Hepatitis B (cont.)
IN THIS ARTICLE
Exams and Tests
Your doctor will diagnose hepatitis B based on a physical exam and blood tests. He or she also will ask about your medical history (including possible risks for the virus, such as your job and sexual activity).
Blood tests to diagnose hepatitis B
Blood tests are done to help diagnose hepatitis B. They include:
Blood tests to check for liver damage
Blood tests may be done to help find out if your liver has been damaged. They include:
Tests if you are having treatment or are thinking about it
Tests may be done if you have chronic hepatitis and are considering antiviral treatment. These tests also may be used to find out whether treatment has helped control liver damage. The tests include:
Test for liver cancer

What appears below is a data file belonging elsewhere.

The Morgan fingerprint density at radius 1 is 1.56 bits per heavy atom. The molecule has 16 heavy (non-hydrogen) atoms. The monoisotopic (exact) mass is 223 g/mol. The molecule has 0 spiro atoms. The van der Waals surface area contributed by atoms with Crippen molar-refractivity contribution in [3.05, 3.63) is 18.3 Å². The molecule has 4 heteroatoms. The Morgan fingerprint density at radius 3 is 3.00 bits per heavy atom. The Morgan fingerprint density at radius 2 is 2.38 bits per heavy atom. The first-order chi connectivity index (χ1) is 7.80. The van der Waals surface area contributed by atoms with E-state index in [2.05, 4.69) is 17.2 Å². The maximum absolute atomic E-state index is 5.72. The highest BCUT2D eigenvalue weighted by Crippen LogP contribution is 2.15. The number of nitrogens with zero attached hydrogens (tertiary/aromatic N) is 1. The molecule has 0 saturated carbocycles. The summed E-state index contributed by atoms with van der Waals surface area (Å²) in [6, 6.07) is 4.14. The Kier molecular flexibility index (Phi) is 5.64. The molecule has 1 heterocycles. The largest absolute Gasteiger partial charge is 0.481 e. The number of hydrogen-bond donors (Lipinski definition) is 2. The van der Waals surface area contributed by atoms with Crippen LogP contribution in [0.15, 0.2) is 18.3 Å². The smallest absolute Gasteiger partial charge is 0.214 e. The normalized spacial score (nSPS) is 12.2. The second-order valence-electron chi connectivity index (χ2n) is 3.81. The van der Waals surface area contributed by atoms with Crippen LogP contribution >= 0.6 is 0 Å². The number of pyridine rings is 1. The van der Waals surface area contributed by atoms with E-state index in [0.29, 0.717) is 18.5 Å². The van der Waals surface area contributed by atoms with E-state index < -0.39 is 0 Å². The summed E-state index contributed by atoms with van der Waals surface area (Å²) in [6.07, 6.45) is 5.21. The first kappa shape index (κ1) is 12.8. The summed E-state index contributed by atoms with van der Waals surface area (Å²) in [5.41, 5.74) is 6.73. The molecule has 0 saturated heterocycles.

An alpha-fetoprotein (AFP) test may be done. If the AFP level is high, it may point to liver cancer.
If you have chronic infection, you will need to visit your doctor regularly. He or she will do blood tests to check your liver function and the activity of the virus in your body.
Some of the tests can tell your doctor if the virus is multiplying in your liver. This raises your risk for chronic hepatitis.
The Centers for Disease Control (CDC) recommends that all pregnant women have the hepatitis B surface antigen test. The test can show if a woman has a current hepatitis B infection. This test also may be repeated later in the pregnancy if a woman is at high risk for infection. For more information, see What Increases Your Risk.
You can be tested for hepatitis B before getting vaccinated.
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